George: Medical societies/associations/academies exist to serve their members, to help them gain certain benefits. There are hundreds, even thousands, in virtually all countries. They form communities and attempt to “speak with one voice,” believing that there is strength in numbers. Steven Lock has pointed out that when a group of physicians in a common discipline and within a common geographic area reaches 500, it will form an organization. And, by the time it reached 1,000, it will found a medical periodical publication of some form, often a journal. Of course, these organizations may also develop many other kinds of programs and products, to serve a range of purposes and audiences. I have written extensively about the American Medical Association since 1982, as it struggles to try to be “all things to all people” and in the process, has evolved into a membership organization for only a small minority of American physicians.

Cureus: What are your hopes for the future of medical journals and how does Cureus come into play? N=1?

George: Medical communication is as important for physicians (and the public) as oxygen is to human existence. But it takes on increasingly varied forms. The very definition of a “medical journal” may have been placed in question by the abundant other methods of ready communication that are now available largely because of the internet. I believe that this is a battle of communication forms that will be fought out in the marketplace. I believe that the three essentials, trust, truth, and access, will be joined by branding, speed, quality, tradition, and a reward system for participants as key determinants as the battles are waged. The value systems of the principal participants as motivation and personal satisfaction will weigh heavily. Economics matters; there will always be costs and someone will have to pay them.

The Cureus enterprise as a publishing platform with variable content has a strong likelihood of success. With the assumption that the principal audience for “Cureus” as a “medical journal” is English-reading physicians in all countries, a “Cureus Journal of Medicine” would have its best chance of success by combining the use of “the best” policies and practices of traditional (paper and electronic) medical journals so as to attempt to gain trust and truth via accepted processes, with the best features of the internet, speed and free access, and by cultivating that vast array of previously unpublished practicing physicians who have something important to share with their millions of peers (all practicing and academic physicians), and all other interested users of the internet in open access. Post-publication peer review has always been the most important form. Early branding for trust could be done, in part, by name recognition of Cureus leaders. There has always been a place for publication of focused observations, even of one case. Indeed, several of the JAMA Centennial Landmark Articles were case reports. Within the new scientific paradigm of personalized medicine and precision oncology, prompt reporting of N of 1 observations will become paramount. Even more so, the N of 1 Case Report can become (with proper privacy rules and informed consent) an open access living medical journal (record), with the unique potential of advancing both scientific knowledge and rapid learning communities. A Cureus Journal of Medicine could do exactly that.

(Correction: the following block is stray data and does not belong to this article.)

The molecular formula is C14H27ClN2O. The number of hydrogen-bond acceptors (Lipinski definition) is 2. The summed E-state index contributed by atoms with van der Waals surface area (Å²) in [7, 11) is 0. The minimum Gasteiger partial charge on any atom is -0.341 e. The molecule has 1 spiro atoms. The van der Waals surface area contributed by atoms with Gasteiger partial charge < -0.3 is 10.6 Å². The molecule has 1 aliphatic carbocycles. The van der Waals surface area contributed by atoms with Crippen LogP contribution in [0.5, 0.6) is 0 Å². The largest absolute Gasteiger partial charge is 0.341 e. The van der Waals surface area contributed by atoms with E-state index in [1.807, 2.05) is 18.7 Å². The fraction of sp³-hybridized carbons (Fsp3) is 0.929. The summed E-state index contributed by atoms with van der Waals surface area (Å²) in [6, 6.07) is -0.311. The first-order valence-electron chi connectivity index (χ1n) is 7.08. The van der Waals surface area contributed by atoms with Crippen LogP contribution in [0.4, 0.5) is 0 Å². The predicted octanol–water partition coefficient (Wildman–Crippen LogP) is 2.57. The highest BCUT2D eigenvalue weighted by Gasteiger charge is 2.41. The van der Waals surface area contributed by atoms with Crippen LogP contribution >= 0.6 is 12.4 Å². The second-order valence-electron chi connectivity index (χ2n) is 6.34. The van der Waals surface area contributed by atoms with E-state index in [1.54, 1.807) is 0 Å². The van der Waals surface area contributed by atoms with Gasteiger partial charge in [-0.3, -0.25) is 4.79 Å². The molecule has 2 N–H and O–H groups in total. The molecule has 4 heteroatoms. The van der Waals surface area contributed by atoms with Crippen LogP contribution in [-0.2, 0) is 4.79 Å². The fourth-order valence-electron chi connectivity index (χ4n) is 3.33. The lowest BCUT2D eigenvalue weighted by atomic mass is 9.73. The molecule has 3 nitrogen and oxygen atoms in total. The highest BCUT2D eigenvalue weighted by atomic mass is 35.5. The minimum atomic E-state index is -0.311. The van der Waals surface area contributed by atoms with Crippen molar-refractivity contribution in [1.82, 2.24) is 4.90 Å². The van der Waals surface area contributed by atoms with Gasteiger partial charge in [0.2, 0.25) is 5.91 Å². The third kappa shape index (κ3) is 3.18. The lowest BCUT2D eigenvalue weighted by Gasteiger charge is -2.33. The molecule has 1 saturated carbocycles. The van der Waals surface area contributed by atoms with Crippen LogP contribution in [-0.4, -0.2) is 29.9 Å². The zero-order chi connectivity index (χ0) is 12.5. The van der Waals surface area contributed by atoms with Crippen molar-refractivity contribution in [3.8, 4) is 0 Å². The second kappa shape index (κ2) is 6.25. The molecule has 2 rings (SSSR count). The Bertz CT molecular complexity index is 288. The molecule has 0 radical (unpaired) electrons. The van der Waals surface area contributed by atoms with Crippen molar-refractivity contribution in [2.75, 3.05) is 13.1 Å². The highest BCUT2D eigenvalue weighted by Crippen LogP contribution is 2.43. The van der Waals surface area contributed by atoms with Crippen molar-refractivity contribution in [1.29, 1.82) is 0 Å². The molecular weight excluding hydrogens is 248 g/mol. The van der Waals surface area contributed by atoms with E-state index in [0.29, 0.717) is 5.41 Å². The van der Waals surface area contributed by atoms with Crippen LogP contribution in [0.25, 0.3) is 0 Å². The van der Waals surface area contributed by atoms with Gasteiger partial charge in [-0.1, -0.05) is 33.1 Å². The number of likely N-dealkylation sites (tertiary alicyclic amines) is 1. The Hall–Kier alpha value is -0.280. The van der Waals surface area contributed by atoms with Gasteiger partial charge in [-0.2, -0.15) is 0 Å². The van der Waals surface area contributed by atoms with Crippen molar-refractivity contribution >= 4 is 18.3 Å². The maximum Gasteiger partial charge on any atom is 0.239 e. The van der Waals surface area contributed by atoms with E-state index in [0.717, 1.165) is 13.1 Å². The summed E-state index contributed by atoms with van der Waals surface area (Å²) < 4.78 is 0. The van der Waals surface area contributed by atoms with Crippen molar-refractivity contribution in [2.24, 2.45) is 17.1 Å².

Cureus: Any other thoughts you would like to share?

George: Good luck. Your efforts are worthwhile. Knowledge gained by physicians should be shared with their colleagues; it is a Hippocratic imperative.

Cureus: Thanks for taking the time, George.

George: Thank you.

We’re extending the deadline for competition articles!

Good news for all the innovative neurosurgeons out there! Summer is a busy time of year - with holidays, vacations, the new residency year, and the long hours demanded by the neurosurgery profession, we know that your time is scarce. That’s why we’ve elected to extend the entry deadline for our Intraoperative Fluorescence Publishing Competition!

We’ve had more than a few potential authors express concern regarding their ability to submit research before July 28th. After considering their requests, as well as the effects an extension would have on the competition, we’ve decided to push the article submission deadline back to Monday, July 28th. That’s a whole extra month to gather your research, write your article and submit it to Cureus. All of the upcoming dates are listed below:

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As a reminder, you can visit the competition page to find out more about the competition. Questions? Just leave a comment below or email us at info@cureus.com and we’ll get back to you right away. We can’t wait to see all the exciting new research submitted over the next six weeks. Good luck!


Cureus Team Building: Crawfishing in Pescadero Creek


9S2A5710Our team has been hard at work creating the best possible experience for the Cureus community, and while hard work is its own reward, we were lucky enough to escape the office recently for a day of good old-fashioned team building. How did the fine folks at Cureus elect to spend the day? Hunting for crayfish (aka crawfish aka crawdads) of course!